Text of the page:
Life's not fair. I really wanted so many things... but I was excluded. So what? I got on with it.

Arb.

Alaric
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Re: BTL: Buy to let vs Borrow to let

Postby Alaric » December 20th, 2016, 9:50 am

Arborbridge wrote: Where does any profit within any industry come from - from its customers who are all tied into a system and excluded from influencing it.


I see it more as distribution of wealth. In the parallel universe where "borrow to let" doesn't exist and is replaced by "borrow to buy ", it's the now ex-tenants who are taking the risk and the profits of being the equity holders. That was how it was in the past particularly when "borrow to buy" offered tax relief on the borrowings.

LadyGagarin
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Re: BTL: Buy to let vs Borrow to let

Postby LadyGagarin » December 20th, 2016, 5:26 pm

Arborbridge wrote:People in all walks of life are "excluded" from being able to upgrade to whatever they want to be by various limitations. This is only one tiny particular example.

Life's not fair. I really wanted so many things... but I was excluded. So what? I got on with it.

Arb.


But housing - like food - is something that pretty much everybody needs. You can't draw full comparisons between the housing market and that for non-essential goods.

richlist
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Re: BTL: Buy to let vs Borrow to let

Postby richlist » December 20th, 2016, 7:05 pm

I read somewhere that there are over 400,000 empty properties in Spain.....you know, the housing boom that fell flat.

Why not ship the homeless over there whilst we are still in the EU and Spain can't object.....free movement of people and all that.

Sorts out our problem and theirs......maybe the Gov can even buy them and rent them out to those that want social housing.

Sometimes thinking out of the box produces alternative ideas!

Arborbridge
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Re: BTL: Buy to let vs Borrow to let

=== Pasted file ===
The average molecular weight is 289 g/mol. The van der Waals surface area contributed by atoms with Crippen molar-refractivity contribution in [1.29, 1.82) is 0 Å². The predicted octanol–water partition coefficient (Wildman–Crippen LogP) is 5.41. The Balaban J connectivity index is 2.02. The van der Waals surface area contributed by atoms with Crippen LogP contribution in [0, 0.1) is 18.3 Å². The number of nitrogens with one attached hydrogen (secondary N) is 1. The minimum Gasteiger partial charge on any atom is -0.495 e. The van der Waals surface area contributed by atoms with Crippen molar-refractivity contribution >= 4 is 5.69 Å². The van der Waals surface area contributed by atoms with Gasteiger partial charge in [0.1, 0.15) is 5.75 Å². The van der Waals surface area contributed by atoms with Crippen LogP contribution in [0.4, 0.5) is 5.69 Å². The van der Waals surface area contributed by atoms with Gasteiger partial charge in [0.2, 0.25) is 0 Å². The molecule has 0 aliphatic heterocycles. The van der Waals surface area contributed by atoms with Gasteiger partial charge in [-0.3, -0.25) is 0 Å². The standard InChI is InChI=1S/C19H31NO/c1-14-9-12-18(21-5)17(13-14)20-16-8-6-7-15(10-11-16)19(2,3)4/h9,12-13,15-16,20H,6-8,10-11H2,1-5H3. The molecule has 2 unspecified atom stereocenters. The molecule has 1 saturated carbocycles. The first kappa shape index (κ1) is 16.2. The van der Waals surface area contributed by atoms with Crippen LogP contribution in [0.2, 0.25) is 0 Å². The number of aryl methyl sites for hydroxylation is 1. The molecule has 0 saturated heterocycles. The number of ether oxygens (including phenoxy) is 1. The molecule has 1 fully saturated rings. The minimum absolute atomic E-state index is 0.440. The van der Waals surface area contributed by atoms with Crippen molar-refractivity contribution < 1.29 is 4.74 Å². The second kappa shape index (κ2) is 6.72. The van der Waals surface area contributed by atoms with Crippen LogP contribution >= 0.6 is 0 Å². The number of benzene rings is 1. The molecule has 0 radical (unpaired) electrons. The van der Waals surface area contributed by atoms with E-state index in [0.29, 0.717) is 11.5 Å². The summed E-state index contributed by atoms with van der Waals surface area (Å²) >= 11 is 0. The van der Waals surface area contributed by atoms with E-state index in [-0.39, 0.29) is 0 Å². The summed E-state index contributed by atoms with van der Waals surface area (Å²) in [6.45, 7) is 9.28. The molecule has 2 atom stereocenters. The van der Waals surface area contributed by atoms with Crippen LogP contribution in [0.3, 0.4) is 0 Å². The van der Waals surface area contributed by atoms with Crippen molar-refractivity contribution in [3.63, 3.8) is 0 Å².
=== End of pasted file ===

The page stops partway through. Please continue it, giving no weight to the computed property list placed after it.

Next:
Postby Arborbridge » December 20th, 2016, 10:55 pm

LadyGagarin wrote:But housing - like food - is something that pretty much everybody needs. You can't draw full comparisons between the housing market and that for non-essential goods.


I don't think that makes any difference to the principle: life isn't fair. We are all excluded from one thing or another.
Government regulation can help, but then very many people (and newpapers) constantly moan on about how we already have too much regulation. We wouldn't like such control.

Alaric
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Re: BTL: Buy to let vs Borrow to let

Postby Alaric » December 20th, 2016, 11:33 pm

Arborbridge wrote:Government regulation can help, but then very many people (and newpapers) constantly moan on about how we already have too much regulation.


Government regulation can hinder as well. Is it any coincidence that the "borrow to let" market started to expand, complete with tax relief, when the Government first restricted and then removed tax relief from "borrow to buy"?

I was never sure whether you could borrow to let if you didn't already own a property. Perhaps you couldn't else what would stop A and B conspiring so that A was BTL landlord to B who in turn was BTL landlord to A? Legal costs etc permitting, they pocket tax relief unavailable if both borrow to own the properties they live in.

IsleofWightPete
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Re: BTL: Buy to let vs Borrow to let

Postby IsleofWightPete » December 21st, 2016, 3:13 pm

Alaric wrote:Is it any coincidence that the "borrow to let" market started to expand, complete with tax relief, when the Government first restricted and then removed tax relief from "borrow to buy"?


Yes I think it is coincidence - the two are unrelated.
The growth in Private Sector rentals was driven primarily by the two Housing Acts (1988 and 1996) which effectively ended automatic security of tenure for tenants (and also ended mandatory rent levels set by Rent Tribunals)
On the back of those Acts, the steady exodus of Landlords fed up with being unable to repossess their properties and receiving uneconomic rent, finally reversed, and turned into a flood of new entrants.
This was fully supported by lenders, who realised that this new market offered far better security for lending (properties could be repossessed for sale if required, and rent controls, that could slash a Landlords returns, were abolished on AST's). Hence the birth of, and subsequent and boom in, BTL mortgages.

As for tax relief, there was never "tax relief" on BTL mortgages. It was simply that tax was always payable on profits, and the calculation of profits has always been revenue less costs. Costs were always deemed to include the interest on capital borrowed to fund acquisition of the business assets (as with all other types of business).

It is only in the last year or so that the notion of taxing revenues, but making a tax allowance for interest costs, has been introduced.